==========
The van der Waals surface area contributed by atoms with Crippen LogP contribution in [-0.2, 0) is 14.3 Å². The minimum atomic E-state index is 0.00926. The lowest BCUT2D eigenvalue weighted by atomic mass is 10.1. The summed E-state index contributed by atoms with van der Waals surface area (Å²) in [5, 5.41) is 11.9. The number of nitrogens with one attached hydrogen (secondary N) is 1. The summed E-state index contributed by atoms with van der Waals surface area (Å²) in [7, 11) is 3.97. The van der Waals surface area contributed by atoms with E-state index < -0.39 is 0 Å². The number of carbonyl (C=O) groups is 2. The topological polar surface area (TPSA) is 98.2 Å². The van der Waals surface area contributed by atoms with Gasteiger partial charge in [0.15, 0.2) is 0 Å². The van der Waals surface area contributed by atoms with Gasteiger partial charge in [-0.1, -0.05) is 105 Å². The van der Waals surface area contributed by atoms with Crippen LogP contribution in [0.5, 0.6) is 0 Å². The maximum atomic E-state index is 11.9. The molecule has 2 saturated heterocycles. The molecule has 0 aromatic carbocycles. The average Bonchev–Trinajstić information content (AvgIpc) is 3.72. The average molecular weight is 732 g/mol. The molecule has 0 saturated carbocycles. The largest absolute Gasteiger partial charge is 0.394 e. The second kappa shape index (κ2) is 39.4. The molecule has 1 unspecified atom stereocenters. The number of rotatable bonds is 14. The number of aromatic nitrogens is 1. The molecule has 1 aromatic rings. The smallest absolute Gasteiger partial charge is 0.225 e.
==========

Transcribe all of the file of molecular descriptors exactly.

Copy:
The van der Waals surface area contributed by atoms with Crippen LogP contribution in [-0.2, 0) is 14.3 Å². The minimum atomic E-state index is 0.00926. The lowest BCUT2D eigenvalue weighted by atomic mass is 10.1. The summed E-state index contributed by atoms with van der Waals surface area (Å²) in [5, 5.41) is 11.9. The number of nitrogens with one attached hydrogen (secondary N) is 1. The summed E-state index contributed by atoms with van der Waals surface area (Å²) in [7, 11) is 3.97. The van der Waals surface area contributed by atoms with E-state index < -0.39 is 0 Å². The number of carbonyl (C=O) groups is 2. The topological polar surface area (TPSA) is 98.2 Å². The van der Waals surface area contributed by atoms with Gasteiger partial charge in [0.15, 0.2) is 0 Å². The van der Waals surface area contributed by atoms with Gasteiger partial charge in [-0.1, -0.05) is 105 Å². The van der Waals surface area contributed by atoms with Crippen LogP contribution in [0.5, 0.6) is 0 Å². The maximum atomic E-state index is 11.9. The molecule has 2 saturated heterocycles. The molecule has 0 aromatic carbocycles. The average Bonchev–Trinajstić information content (AvgIpc) is 3.72. The average molecular weight is 732 g/mol. The molecule has 0 saturated carbocycles. The largest absolute Gasteiger partial charge is 0.394 e. The second kappa shape index (κ2) is 39.4. The molecule has 1 unspecified atom stereocenters. The number of rotatable bonds is 14. The number of aromatic nitrogens is 1. The molecule has 1 aromatic rings. The smallest absolute Gasteiger partial charge is 0.225 e.